Mortal Engines, the post-apocalyptic adventure film produced by Lord Of The Rings maestro Peter Jackson stalled out its opening weekend at the box office. The film only earned a paltry $7.5 million in domestic ticket sales.
Added to the film’s overseas take this weekend, Mortal Engines‘ total box office is only at a disappointing $42.3 million. That global cume is a far cry from the estimated $100 to $150 million price tag that the film came with. (Universal has not released budgetary numbers for the movie.) With auxiliary revenue streams (i.e., streaming and home video) and advertising costs factored in, it is looking as if the studio could be taking anywhere between a $105 and $110 million markdown.
In comparison, the number one film at the box office this weekend was Spider-Man: Into The Spider-Verse with $35.4 million, making it the largest December opening for an animated film. The latest film from actor/director Clint Eastwood, The Mule, opened at second place with $17.2 million for the weekend. Dr. Seuss’ The Grinch earned $11.5 million in its sixth week of release for the number 3 spot while number four was grabbed by Ralph Breaks The Internet with $9.58 million for its fourth weekend in release.
Mortal Engines was number five on the weekend box office chart.
Based on a series of YA adventure novels by Philip Reeve, the film’s world where cities are mounted on giant tractor treads and hunt each other down for much needed resources while cinematic, may have been tough to explain to audiences who were unfamiliar with the books. and that uncertainty over what the film was even about could have disuaded potential ticket buyers.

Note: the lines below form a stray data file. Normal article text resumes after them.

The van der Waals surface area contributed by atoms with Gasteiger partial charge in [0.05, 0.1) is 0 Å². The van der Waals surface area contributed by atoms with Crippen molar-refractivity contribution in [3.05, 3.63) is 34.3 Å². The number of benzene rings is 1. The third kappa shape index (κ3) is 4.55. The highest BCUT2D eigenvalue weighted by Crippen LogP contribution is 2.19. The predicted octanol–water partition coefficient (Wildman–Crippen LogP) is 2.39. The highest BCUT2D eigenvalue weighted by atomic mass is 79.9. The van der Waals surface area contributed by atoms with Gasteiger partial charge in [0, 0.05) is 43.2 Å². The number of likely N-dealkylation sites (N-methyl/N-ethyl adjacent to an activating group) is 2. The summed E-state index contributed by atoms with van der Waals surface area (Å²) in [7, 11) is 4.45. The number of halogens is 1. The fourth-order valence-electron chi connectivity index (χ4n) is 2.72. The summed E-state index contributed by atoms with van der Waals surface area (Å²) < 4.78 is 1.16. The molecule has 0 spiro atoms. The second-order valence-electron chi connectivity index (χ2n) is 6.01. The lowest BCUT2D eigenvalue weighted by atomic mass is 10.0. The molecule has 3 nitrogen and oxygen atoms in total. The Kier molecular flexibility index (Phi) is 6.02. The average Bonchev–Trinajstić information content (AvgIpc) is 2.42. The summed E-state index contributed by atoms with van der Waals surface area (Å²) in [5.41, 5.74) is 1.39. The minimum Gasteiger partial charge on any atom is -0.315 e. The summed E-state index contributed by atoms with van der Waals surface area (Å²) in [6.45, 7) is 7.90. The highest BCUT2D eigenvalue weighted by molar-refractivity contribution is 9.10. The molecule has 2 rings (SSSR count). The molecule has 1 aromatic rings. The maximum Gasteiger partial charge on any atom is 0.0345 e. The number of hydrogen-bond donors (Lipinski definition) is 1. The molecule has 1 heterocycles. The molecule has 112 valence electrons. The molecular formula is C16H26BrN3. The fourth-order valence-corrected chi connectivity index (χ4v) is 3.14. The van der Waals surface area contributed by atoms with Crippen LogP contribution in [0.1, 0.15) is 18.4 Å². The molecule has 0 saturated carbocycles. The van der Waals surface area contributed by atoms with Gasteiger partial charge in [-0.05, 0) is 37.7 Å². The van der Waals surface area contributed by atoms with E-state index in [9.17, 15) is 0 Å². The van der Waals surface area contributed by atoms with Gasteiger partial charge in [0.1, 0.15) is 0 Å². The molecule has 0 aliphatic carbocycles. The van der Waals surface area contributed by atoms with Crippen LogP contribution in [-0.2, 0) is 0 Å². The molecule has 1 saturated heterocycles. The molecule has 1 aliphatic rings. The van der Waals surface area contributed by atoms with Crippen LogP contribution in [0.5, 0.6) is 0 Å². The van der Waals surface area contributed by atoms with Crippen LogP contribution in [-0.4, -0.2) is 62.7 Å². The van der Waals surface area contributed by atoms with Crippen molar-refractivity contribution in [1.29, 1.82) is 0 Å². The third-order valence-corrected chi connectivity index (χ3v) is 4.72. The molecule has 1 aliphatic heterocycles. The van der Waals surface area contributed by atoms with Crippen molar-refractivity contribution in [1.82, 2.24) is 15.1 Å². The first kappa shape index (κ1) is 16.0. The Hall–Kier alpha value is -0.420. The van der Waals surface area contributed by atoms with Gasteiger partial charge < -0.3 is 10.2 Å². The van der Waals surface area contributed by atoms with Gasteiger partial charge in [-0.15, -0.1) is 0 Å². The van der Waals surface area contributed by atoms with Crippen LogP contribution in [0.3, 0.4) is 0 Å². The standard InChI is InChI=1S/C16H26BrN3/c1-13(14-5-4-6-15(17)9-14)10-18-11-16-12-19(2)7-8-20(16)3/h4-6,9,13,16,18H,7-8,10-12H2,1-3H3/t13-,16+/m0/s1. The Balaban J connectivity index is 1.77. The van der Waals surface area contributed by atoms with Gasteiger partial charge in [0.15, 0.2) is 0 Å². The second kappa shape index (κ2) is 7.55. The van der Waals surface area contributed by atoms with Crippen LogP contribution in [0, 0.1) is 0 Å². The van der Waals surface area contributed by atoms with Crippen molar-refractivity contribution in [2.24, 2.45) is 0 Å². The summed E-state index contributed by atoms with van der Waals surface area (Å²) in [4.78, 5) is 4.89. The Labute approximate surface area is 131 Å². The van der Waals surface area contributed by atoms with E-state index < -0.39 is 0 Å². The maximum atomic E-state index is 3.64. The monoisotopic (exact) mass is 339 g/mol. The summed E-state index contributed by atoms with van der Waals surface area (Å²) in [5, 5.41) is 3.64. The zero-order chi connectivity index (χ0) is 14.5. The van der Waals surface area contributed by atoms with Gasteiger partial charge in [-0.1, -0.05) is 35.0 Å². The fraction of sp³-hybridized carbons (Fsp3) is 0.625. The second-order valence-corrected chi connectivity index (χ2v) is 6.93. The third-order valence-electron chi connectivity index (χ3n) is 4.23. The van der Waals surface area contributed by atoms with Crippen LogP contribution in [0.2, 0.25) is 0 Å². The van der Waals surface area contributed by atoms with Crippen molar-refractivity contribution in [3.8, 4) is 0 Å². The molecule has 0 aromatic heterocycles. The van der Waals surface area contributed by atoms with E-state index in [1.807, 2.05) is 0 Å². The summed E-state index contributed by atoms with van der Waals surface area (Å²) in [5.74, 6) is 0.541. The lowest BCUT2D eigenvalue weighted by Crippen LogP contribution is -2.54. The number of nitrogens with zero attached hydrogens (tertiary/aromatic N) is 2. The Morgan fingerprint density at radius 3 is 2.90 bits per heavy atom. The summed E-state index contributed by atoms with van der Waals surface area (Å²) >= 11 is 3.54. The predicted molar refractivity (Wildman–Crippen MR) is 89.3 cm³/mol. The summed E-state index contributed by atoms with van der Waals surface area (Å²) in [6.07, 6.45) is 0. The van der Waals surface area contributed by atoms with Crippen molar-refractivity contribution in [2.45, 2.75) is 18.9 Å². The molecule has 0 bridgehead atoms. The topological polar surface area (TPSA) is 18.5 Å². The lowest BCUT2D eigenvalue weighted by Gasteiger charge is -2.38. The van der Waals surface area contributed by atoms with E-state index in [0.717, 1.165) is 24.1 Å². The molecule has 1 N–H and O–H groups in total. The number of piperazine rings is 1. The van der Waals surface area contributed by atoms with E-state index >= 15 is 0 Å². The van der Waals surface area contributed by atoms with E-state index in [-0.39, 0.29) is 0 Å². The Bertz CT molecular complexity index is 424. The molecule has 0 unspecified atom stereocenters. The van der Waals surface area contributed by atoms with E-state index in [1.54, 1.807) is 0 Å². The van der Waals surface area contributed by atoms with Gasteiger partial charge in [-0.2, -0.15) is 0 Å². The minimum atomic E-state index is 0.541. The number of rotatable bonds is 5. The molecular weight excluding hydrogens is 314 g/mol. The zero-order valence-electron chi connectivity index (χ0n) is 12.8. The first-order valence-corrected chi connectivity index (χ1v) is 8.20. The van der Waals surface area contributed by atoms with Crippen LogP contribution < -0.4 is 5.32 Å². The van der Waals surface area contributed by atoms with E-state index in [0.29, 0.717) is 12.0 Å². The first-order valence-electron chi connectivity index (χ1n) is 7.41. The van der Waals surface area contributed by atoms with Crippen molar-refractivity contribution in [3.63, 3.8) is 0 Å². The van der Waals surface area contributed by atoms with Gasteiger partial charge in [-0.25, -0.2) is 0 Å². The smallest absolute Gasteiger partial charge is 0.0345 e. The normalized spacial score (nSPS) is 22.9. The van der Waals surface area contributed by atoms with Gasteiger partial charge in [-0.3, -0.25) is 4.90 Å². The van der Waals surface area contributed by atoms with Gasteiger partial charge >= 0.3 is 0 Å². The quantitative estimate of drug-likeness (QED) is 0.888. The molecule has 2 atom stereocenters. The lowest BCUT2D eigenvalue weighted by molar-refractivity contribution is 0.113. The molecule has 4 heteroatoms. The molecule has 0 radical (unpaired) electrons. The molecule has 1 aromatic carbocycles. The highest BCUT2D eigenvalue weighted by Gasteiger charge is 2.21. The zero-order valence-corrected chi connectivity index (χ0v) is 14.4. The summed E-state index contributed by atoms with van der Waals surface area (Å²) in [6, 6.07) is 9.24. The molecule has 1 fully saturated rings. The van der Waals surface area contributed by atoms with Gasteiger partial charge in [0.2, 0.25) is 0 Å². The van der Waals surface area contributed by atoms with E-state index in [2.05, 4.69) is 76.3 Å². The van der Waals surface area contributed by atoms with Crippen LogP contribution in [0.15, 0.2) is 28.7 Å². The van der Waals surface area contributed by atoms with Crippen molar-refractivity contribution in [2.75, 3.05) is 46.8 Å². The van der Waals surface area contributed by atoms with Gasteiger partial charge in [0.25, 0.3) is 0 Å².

For my own part, I saw the film on Friday evening at an 8 pm screening. There were eight people, including myself, in the auditorium. Now granted, the theater manager I was chatting with afterwards said that the evening had been a much slower one than normal for whatever reason. But despite that being purely anecdotal to that one theater, it remains that people stayed away from this film in droves.
It should be noted that Jackson only produced the project. Although he had been developing the film for several years, after he finished his three part adaptation of J R R Tolkien’s The Hobbit, he handed off the directorial reigns on this film to Christian Rivers. Rivers and Jackson have worked together going all the way back to Jackson’s 1992 horror film Dead Alive where Rivers worked as a storyboard artist. More recently he served as a second unit director on The Hobbit: The Desolation of Smaug and The Battle of the Five Armies.
So how will this affect the careers of all involved? Probably not as badly as one would expect. The Hollywood Reporter is saying that execs at Universal knew what they were getting into in terms of the riskiness of the project, and chose to roll the dice anyway. It was hoped that the Jackson name, as well as a release date in the same time frame as Lord Of The Rings, King Kong and The Hobbit would be enough to overcome any obstacles.